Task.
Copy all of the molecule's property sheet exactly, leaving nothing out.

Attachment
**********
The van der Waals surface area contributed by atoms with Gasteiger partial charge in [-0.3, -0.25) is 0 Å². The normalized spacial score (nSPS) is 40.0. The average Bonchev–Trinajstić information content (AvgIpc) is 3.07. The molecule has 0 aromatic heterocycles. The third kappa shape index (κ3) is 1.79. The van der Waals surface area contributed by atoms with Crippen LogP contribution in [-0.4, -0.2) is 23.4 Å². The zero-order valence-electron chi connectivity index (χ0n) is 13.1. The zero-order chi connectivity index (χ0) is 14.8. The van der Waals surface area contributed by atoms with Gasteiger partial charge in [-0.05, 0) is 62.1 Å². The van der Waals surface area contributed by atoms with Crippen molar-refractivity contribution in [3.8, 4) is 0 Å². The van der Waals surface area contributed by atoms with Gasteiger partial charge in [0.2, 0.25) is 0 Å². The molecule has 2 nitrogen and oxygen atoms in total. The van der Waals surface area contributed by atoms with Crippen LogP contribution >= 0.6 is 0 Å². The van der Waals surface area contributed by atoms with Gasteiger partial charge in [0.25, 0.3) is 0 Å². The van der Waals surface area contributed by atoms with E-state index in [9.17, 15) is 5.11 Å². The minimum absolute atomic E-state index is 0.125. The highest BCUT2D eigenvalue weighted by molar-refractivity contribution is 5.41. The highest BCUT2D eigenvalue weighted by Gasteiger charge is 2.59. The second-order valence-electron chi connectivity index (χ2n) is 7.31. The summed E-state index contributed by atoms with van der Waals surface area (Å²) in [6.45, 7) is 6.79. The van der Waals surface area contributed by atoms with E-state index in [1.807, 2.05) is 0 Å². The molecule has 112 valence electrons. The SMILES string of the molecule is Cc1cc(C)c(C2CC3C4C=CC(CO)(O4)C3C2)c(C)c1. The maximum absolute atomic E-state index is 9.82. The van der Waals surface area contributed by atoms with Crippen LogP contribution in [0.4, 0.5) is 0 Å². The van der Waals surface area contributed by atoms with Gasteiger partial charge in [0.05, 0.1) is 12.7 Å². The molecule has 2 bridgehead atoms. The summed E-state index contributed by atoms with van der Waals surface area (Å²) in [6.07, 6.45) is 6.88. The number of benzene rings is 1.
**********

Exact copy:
The van der Waals surface area contributed by atoms with Gasteiger partial charge in [-0.3, -0.25) is 0 Å². The normalized spacial score (nSPS) is 40.0. The average Bonchev–Trinajstić information content (AvgIpc) is 3.07. The molecule has 0 aromatic heterocycles. The third kappa shape index (κ3) is 1.79. The van der Waals surface area contributed by atoms with Crippen LogP contribution in [-0.4, -0.2) is 23.4 Å². The zero-order valence-electron chi connectivity index (χ0n) is 13.1. The zero-order chi connectivity index (χ0) is 14.8. The van der Waals surface area contributed by atoms with Gasteiger partial charge in [-0.05, 0) is 62.1 Å². The van der Waals surface area contributed by atoms with Crippen molar-refractivity contribution in [3.8, 4) is 0 Å². The van der Waals surface area contributed by atoms with Gasteiger partial charge in [0.2, 0.25) is 0 Å². The molecule has 2 nitrogen and oxygen atoms in total. The van der Waals surface area contributed by atoms with Crippen LogP contribution >= 0.6 is 0 Å². The van der Waals surface area contributed by atoms with Gasteiger partial charge in [0.25, 0.3) is 0 Å². The van der Waals surface area contributed by atoms with E-state index in [9.17, 15) is 5.11 Å². The minimum absolute atomic E-state index is 0.125. The highest BCUT2D eigenvalue weighted by molar-refractivity contribution is 5.41. The highest BCUT2D eigenvalue weighted by Gasteiger charge is 2.59. The second-order valence-electron chi connectivity index (χ2n) is 7.31. The summed E-state index contributed by atoms with van der Waals surface area (Å²) in [6.45, 7) is 6.79. The van der Waals surface area contributed by atoms with E-state index in [1.807, 2.05) is 0 Å². The molecule has 112 valence electrons. The SMILES string of the molecule is Cc1cc(C)c(C2CC3C4C=CC(CO)(O4)C3C2)c(C)c1. The maximum absolute atomic E-state index is 9.82. The van der Waals surface area contributed by atoms with Crippen LogP contribution in [0.4, 0.5) is 0 Å². The van der Waals surface area contributed by atoms with Gasteiger partial charge in [0.05, 0.1) is 12.7 Å². The molecule has 2 bridgehead atoms. The summed E-state index contributed by atoms with van der Waals surface area (Å²) in [6.07, 6.45) is 6.88. The number of benzene rings is 1.